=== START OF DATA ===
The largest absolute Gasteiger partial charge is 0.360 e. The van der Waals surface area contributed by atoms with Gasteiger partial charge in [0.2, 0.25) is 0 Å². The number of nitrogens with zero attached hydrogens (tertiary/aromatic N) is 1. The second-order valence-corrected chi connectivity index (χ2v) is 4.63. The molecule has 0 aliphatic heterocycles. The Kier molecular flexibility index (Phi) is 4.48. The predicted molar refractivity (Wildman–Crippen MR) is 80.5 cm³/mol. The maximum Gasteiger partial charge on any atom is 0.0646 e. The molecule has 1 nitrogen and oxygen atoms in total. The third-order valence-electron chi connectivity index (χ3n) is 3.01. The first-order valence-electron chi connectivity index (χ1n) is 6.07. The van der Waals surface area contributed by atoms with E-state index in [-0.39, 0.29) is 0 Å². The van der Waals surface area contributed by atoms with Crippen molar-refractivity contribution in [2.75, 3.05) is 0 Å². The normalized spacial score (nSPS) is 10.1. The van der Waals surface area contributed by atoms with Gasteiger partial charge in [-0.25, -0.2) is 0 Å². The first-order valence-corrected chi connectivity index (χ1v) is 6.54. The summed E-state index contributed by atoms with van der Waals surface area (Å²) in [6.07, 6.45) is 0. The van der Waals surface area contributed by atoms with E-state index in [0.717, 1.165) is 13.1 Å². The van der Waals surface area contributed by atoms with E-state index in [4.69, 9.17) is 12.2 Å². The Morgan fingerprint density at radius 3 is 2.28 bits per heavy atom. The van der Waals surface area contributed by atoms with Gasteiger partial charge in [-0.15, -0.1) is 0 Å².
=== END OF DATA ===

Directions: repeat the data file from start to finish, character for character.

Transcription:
The largest absolute Gasteiger partial charge is 0.360 e. The van der Waals surface area contributed by atoms with Gasteiger partial charge in [0.2, 0.25) is 0 Å². The number of nitrogens with zero attached hydrogens (tertiary/aromatic N) is 1. The second-order valence-corrected chi connectivity index (χ2v) is 4.63. The molecule has 0 aliphatic heterocycles. The Kier molecular flexibility index (Phi) is 4.48. The predicted molar refractivity (Wildman–Crippen MR) is 80.5 cm³/mol. The maximum Gasteiger partial charge on any atom is 0.0646 e. The molecule has 1 nitrogen and oxygen atoms in total. The third-order valence-electron chi connectivity index (χ3n) is 3.01. The first-order valence-electron chi connectivity index (χ1n) is 6.07. The van der Waals surface area contributed by atoms with E-state index in [-0.39, 0.29) is 0 Å². The van der Waals surface area contributed by atoms with Crippen molar-refractivity contribution in [2.75, 3.05) is 0 Å². The normalized spacial score (nSPS) is 10.1. The van der Waals surface area contributed by atoms with Gasteiger partial charge in [-0.25, -0.2) is 0 Å². The first-order valence-corrected chi connectivity index (χ1v) is 6.54. The summed E-state index contributed by atoms with van der Waals surface area (Å²) in [6.07, 6.45) is 0. The van der Waals surface area contributed by atoms with E-state index in [0.717, 1.165) is 13.1 Å². The van der Waals surface area contributed by atoms with E-state index in [4.69, 9.17) is 12.2 Å². The Morgan fingerprint density at radius 3 is 2.28 bits per heavy atom. The van der Waals surface area contributed by atoms with Gasteiger partial charge in [-0.15, -0.1) is 0 Å².